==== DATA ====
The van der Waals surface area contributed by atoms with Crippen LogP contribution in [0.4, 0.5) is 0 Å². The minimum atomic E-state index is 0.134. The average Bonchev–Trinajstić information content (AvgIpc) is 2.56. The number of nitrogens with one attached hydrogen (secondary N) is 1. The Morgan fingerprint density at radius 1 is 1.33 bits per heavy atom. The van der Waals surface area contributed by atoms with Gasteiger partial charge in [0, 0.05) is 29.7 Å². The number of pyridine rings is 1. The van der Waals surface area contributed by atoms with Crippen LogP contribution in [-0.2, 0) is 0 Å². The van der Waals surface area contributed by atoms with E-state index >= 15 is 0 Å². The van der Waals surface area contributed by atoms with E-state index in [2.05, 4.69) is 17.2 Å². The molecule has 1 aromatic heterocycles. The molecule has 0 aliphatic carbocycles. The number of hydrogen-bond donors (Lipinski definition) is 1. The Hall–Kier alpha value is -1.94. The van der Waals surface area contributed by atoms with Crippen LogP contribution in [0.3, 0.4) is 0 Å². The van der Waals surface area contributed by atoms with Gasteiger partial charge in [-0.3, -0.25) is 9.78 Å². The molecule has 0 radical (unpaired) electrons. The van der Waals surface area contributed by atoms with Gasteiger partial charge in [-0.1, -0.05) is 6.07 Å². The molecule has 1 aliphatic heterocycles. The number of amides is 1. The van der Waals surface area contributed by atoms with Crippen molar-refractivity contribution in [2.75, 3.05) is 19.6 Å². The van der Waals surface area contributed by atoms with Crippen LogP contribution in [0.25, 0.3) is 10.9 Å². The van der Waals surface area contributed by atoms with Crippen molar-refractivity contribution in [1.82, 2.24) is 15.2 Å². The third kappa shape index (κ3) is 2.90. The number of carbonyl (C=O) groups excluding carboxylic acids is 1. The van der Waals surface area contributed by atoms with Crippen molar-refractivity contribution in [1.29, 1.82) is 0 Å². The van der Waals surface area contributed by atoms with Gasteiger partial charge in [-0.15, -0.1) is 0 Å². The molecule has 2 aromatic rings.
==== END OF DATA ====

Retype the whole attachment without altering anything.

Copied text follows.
The van der Waals surface area contributed by atoms with Crippen LogP contribution in [0.4, 0.5) is 0 Å². The minimum atomic E-state index is 0.134. The average Bonchev–Trinajstić information content (AvgIpc) is 2.56. The number of nitrogens with one attached hydrogen (secondary N) is 1. The Morgan fingerprint density at radius 1 is 1.33 bits per heavy atom. The van der Waals surface area contributed by atoms with Gasteiger partial charge in [0, 0.05) is 29.7 Å². The number of pyridine rings is 1. The van der Waals surface area contributed by atoms with Crippen LogP contribution in [-0.2, 0) is 0 Å². The van der Waals surface area contributed by atoms with E-state index >= 15 is 0 Å². The van der Waals surface area contributed by atoms with E-state index in [2.05, 4.69) is 17.2 Å². The molecule has 1 aromatic heterocycles. The molecule has 0 aliphatic carbocycles. The number of hydrogen-bond donors (Lipinski definition) is 1. The Hall–Kier alpha value is -1.94. The van der Waals surface area contributed by atoms with Crippen LogP contribution in [0.3, 0.4) is 0 Å². The van der Waals surface area contributed by atoms with Gasteiger partial charge in [-0.3, -0.25) is 9.78 Å². The molecule has 0 radical (unpaired) electrons. The van der Waals surface area contributed by atoms with Gasteiger partial charge in [-0.1, -0.05) is 6.07 Å². The molecule has 1 aliphatic heterocycles. The number of amides is 1. The van der Waals surface area contributed by atoms with Crippen molar-refractivity contribution in [2.75, 3.05) is 19.6 Å². The van der Waals surface area contributed by atoms with Crippen LogP contribution in [0.25, 0.3) is 10.9 Å². The van der Waals surface area contributed by atoms with Crippen molar-refractivity contribution in [1.82, 2.24) is 15.2 Å². The third kappa shape index (κ3) is 2.90. The number of carbonyl (C=O) groups excluding carboxylic acids is 1. The van der Waals surface area contributed by atoms with Crippen molar-refractivity contribution in [1.29, 1.82) is 0 Å². The van der Waals surface area contributed by atoms with Gasteiger partial charge in [-0.15, -0.1) is 0 Å². The molecule has 2 aromatic rings.